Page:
Pitt Foods

Each week I have been talking about healthy foods and the different effects vitamins and minerals have on our bodies and brains. I have also posted a couple of my own recipes along with the nutritional facts. This week, however, I’m taking a break from that. Instead of covering foods that are beneficial to our bodies, why not cover some of my favorite feel good foods.

I am originally from Pittsburgh and have a few restaurants and cafes that I frequently visit. While i can’t promise diet-friendly plates, I can promise a delicious spread.


Lets start out with my favorite coffee shop, Commonplace. You can find this little gem on Forbes Avenue in Squirrel Hill. I have had everything from the house blend to the lattes of the month and have never been disappointed. Not only is the coffee great but the environment is also really laid back. I compare it to a non-mainstream coffee tree (if that makes any sense). Each month they change up their menu, keeping things interesting. I highly recommend taking a trip out and trying the lemon vanilla latte, you won’t regret it.


Another one of my favorite feel good foods is sushi. Not only is it delicious but it doesn’t weigh you down like a burger from five guys. I have been to a lot of sushi bars around the city and my favorite is Plum Pan Asian Kitchen. The place has great sushi rolls and a very modern atmosphere. Just a warning, it can be a little pricey but it makes for a great night out. They also have an extensive cocktail menu full of items you have never seen (or probably heard of). Its located on Penn Circle right across from Shadyside so check it out sometime.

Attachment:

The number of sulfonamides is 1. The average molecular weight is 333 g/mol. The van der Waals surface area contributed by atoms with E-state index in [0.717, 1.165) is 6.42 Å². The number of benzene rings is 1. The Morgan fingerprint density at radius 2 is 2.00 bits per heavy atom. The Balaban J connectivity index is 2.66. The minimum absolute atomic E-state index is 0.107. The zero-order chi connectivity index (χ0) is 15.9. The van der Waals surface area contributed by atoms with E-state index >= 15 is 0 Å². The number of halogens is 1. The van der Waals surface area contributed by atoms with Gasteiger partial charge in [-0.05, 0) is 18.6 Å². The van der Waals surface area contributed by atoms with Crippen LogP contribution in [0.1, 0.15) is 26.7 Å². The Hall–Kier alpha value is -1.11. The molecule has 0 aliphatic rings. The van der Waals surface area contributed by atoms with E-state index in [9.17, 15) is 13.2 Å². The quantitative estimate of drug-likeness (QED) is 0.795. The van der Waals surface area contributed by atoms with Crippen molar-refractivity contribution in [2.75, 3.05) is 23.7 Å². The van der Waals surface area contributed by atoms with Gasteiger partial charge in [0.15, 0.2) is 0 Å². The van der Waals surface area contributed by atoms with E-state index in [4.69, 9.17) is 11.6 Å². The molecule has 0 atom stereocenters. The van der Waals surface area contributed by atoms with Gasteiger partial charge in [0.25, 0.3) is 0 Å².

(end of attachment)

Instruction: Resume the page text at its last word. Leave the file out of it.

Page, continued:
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In case you are looking for more mainstream cuisine, try BRGR. They serve gourmet milkshakes and of course, burgers. The restaurant has a pretty unique old school American feel which most places don’t do well. Add in an awesome patio and upscale dining and you get what you pay for. Forget about Burgatory, who wants to drive to waterworks anyway?


Finally, when you are craving something sweet check out Oh Yeah!. It’s located right in Shadyside on Highland Ave. This place serves traditional scoop ice cream and waffles. It is the perfect example of a dive. The menu is full of humor and with over 100 “mix ins” (think of Razzy Fresh on steroids), the possibilities are endless. Throw a couple scoops on top of their fresh waffles and you have yourself 1000 calories of heaven.